After Lord Rees-Mogg answered questions, Sir George proposed a vote of thanks to him, and also congratulated the Chairman of the Patrons Club, Sandy Copland, for organising such a successful event.
In his weekly column in the Times on August 11th, Lord Rees-Mogg referred to his visit to NW Hampshire - see below.
August 11, 2003
June is the cruellest month for Labour
To understand any institution — a college, a business, a regiment, a newspaper or a political party — you have to feel some affection for it. You do not need to agree with its policies or admire its leaders, but you have to have some sympathy with the loyalties of its members. That is why many journalists have so little feel for the Conservative Party. They see all its real faults, and some that do not exist, but they do not see its virtues. They cannot therefore understand why, come hell or high water, about a third of British voters turn out to vote for it.
Many journalists have not really understood the revolutionary change that William Hague made in the party’s constitution. He gave the election of the leader to the membership. The Conservative leadership is democratic; Iain Duncan Smith knows that he holds his office because the ordinary constituency activists preferred him, or his policies, to those of his rival, Kenneth Clarke.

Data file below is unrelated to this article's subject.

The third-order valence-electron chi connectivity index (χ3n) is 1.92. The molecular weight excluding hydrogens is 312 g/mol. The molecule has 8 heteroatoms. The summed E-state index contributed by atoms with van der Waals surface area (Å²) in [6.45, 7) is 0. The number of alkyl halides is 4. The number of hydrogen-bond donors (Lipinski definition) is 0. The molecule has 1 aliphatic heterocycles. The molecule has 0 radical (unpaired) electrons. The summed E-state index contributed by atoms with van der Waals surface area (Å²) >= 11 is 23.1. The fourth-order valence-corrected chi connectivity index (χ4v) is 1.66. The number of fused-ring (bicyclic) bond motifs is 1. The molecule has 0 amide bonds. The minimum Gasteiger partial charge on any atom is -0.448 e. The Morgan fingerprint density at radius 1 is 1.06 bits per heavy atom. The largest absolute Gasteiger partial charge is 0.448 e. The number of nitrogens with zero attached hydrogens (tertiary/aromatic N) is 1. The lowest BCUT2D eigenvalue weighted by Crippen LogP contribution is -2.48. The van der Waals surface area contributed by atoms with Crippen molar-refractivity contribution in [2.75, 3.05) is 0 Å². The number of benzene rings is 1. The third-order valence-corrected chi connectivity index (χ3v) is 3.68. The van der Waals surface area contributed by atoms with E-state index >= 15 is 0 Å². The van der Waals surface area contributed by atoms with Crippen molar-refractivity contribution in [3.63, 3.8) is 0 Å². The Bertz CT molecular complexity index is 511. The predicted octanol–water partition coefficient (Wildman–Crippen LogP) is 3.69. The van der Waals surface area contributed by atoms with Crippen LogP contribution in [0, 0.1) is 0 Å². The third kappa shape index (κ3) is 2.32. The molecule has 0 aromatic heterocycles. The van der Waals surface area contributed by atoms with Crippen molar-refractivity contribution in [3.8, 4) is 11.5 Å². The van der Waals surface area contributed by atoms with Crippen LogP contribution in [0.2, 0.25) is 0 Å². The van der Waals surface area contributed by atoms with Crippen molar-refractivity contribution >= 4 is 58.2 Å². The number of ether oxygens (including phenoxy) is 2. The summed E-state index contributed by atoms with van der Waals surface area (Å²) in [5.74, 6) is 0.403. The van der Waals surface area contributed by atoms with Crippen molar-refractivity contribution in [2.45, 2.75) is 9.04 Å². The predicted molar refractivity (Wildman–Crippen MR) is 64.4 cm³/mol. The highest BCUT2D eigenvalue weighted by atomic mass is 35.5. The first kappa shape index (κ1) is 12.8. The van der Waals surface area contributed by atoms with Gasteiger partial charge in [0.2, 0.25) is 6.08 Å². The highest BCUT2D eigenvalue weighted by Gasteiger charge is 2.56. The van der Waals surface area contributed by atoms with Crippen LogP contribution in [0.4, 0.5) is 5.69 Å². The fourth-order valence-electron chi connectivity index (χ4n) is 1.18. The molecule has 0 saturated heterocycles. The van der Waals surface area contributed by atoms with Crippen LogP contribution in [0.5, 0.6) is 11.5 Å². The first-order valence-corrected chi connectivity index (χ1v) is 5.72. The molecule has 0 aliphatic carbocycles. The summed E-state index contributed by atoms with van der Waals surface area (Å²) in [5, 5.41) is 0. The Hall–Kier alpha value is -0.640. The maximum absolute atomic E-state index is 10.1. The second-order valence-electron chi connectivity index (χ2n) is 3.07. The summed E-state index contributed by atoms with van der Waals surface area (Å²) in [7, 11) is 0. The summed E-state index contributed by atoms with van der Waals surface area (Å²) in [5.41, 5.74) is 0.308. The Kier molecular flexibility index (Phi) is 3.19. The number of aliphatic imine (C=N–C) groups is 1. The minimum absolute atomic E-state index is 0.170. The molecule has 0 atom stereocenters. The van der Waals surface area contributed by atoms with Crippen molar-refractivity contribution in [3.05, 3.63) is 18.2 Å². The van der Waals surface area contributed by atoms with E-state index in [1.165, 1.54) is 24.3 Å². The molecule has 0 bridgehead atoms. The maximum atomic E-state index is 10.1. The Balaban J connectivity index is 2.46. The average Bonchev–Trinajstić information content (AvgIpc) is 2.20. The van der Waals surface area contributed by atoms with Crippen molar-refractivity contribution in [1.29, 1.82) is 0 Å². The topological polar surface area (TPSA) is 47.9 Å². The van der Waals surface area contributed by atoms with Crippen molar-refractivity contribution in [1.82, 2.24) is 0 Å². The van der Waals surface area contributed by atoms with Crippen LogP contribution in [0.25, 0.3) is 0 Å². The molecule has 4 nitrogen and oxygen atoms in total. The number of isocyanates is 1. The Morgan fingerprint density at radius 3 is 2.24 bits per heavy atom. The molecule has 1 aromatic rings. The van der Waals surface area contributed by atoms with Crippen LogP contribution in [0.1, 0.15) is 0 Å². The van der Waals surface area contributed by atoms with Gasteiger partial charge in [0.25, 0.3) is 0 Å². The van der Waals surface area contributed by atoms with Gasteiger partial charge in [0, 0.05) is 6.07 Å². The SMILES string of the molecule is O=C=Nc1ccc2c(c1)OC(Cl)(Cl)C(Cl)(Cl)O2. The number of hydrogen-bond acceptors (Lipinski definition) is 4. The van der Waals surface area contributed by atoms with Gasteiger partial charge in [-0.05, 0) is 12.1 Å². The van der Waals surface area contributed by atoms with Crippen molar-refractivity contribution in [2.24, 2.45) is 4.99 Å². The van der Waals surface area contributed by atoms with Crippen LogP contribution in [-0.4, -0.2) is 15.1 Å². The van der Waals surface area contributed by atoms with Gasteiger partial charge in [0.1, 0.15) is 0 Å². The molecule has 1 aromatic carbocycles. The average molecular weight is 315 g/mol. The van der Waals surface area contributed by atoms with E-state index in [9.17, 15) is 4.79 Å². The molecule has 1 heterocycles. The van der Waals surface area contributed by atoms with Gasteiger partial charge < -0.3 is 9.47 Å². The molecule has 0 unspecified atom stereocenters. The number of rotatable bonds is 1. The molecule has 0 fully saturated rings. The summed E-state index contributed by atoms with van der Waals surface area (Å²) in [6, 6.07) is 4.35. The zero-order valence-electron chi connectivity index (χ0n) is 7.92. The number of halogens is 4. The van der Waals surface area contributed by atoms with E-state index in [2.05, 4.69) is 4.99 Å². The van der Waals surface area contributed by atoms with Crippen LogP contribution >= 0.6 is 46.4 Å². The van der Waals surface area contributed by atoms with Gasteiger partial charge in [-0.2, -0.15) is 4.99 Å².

This was not a matter of personalities. Kenneth Clarke plainly possessed greater experience — by a wide margin — and better presentational skills. It was a policy matter. The Tories in the country agreed with IDS on Europe, and rejected Clarke’s European views. If the Labour activists had been given a similar choice, Gordon Brown might well have beaten Tony Blair. Political activists will not vote for the good presenter with a policy they distrust, and they have always distrusted Blair’s vision of new Labour.
Last week there was a small ripple in the newspapers, caused by rumours that Theresa May was to be replaced as chairman of the Conservative Party. On Saturday this was denied by Iain Duncan Smith, who had made a reassuring telephone call from his Scottish holiday. On Thursday The Daily Telegraph had published an interview with Tim Yeo, the Shadow Secretary for Trade and Industry. He did not mention Mrs May, but described the problems of the party in terms which were held by the Telegraph to criticise her.